The ABCs (and Ds) of Medicare

May 8, 2024 | Nearing & In Retirement

Healthcare costs are a major concern in retirement, but Medicare can help. With nearly 97% of seniors covered by Medicare, understanding your options is crucial whether you’re already retired, planning ahead, or helping family members. This informative video explains the four parts of Medicare (A, B, C, and D) so you can make confident decisions about the coverage that best fits your needs.

Hi, I’m Brad Skluzacek, Senior Vice President and Wealth Advisor at GreenUp Wealth Management. Today we’re going to be talking about the ABCs and Ds of Medicare. So to help visualize, I brought in my daughter’s ABC board as a prop. Now the English alphabet as we know it standardized in the 16th and 17th centuries. 

In 1966, Medicare Part A and Part B were created. Shortly after that, in 1997, Part C was created. In 2003, Congress updated Medicare by creating Part D. So we have four parts: A, B, C, and D. To start, we’re going to look at Parts A and Parts B. 

Part A is going to be your hospital insurance. So think about your hospital stays, your skilled nursing care, your hospice care, and even some home health care. And Part B covers medical insurance. So think of outpatient care, your doctor’s visits, preventative services, durable medical equipment, and some home health care. Now an alternative to Medicare’s Part A and B is Medicare Part C, also known as Medicare Advantage. Let’s look at the differences. 

Medicare Advantage was created by the Balanced Budget Act of 1997, which is a Medicare approved plan from a private insurance company. Typically, this plan is going to bundle Part A and Part B coverages. It will often include additional benefits such as vision, dental, and prescription drug coverage. 

Typically, Medicare Advantage requires you to use a network of healthcare providers that could have different costs and rules than original Medicare but may have lower out-of-pocket costs depending on how much you use it. By 2023, half of all U.S. seniors were enrolled in a Medicare Advantage plan. Medicare Advantage Part C is popular because of the extra benefits and lower upfront cost, but there are some drawbacks.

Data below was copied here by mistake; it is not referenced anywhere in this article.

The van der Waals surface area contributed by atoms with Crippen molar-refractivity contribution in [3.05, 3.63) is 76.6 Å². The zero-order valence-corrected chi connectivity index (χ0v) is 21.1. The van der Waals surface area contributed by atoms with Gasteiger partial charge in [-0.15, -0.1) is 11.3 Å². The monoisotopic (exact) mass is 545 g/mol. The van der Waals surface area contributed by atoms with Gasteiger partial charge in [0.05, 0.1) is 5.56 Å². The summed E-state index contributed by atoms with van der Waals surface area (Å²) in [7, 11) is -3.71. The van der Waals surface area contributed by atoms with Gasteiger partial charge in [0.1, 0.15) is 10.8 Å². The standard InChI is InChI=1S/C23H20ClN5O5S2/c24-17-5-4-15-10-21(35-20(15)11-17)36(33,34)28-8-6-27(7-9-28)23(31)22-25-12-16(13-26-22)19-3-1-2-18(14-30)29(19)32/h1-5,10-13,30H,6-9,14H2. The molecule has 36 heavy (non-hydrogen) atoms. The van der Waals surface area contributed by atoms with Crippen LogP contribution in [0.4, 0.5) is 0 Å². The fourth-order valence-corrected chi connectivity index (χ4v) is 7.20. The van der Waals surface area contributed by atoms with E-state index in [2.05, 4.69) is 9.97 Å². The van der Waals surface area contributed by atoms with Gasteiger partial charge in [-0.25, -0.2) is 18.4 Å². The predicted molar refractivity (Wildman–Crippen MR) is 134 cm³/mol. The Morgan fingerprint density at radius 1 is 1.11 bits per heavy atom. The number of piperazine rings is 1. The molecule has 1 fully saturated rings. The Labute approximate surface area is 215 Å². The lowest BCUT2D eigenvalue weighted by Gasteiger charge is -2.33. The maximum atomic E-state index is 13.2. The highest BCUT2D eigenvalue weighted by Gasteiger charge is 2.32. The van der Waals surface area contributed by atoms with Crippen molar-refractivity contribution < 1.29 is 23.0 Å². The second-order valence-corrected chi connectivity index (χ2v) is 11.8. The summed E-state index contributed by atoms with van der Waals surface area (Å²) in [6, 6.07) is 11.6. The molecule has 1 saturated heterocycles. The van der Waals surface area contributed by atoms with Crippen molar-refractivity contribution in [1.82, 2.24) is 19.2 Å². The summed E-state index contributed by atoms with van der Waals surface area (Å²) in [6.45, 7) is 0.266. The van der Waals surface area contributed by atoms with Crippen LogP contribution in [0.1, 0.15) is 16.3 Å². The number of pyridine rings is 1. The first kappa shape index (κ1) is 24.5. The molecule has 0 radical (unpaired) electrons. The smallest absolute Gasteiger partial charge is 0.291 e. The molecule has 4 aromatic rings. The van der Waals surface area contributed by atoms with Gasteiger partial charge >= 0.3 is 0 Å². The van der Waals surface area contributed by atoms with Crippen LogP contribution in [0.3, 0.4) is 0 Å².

The first potential drawback is limited provider networks. A restricted list of doctors and hospitals can limit your choice of care and make it harder to see a preferred specialist. The next drawback is that prior authorization is required for certain treatments and procedures. Another drawback is higher out of pocket expenses. Premiums may be lower than traditional Medicare, but out of pocket costs for deductibles, copays, and coinsurance can quickly add up, especially if you require frequent or specialized care. Finally, there can be changes in networks and benefits. Medicare Advantage plans can change their networks and benefits annually. 

The next letter in our Medicare alphabet is Part D, for prescription drug coverage. It’s also included in many Medicare Advantage plans. Let’s see what Part D actually covers. Medicare Part D is a separate plan from a separate insurance company. There are many Part D plans to choose from, and these policies are just like any other health insurance policy. They have a monthly premium, deductibles, copays, and coinsurance, and the premium is the amount that you pay each month to have the plan, even if you do not take any drugs. 

To summarize, Original Medicare is a government sponsored program consisting of Part A and Part B. Medicare Advantage is an alternative offered by private insurance companies that covers your hospital and medical coverage, as well as additional benefits. You have a choice between Medicare Advantage and Original Medicare based off your preferences and needs. Lastly, Part D is drug coverage. 

Now you know all about the ABCs and Ds of Medicare. There’s lots of options, a lot of complexity. Visit, do your homework, or talk to an expert to review your options. Since pricing and plans change regularly, it’s a good idea to review your Medicare coverage every year during open enrollment period, between October 15th and December 7th. I’m Brad Skluzacek. Thanks for watching!


  • Brad Skluzacek CFP® CPWA®

    Senior Vice President | Wealth Advisor | Kansas City -- Brad is a Certified Financial Planner who has been in the financial services industry for over a decade. Having served clients in many roles, ranging from Personal Banker to Financial Advisor, Brad brings a vast level of expertise providing a truly elite wealth management experience for his clients. Skluzacek CFP® CPWA® Brad

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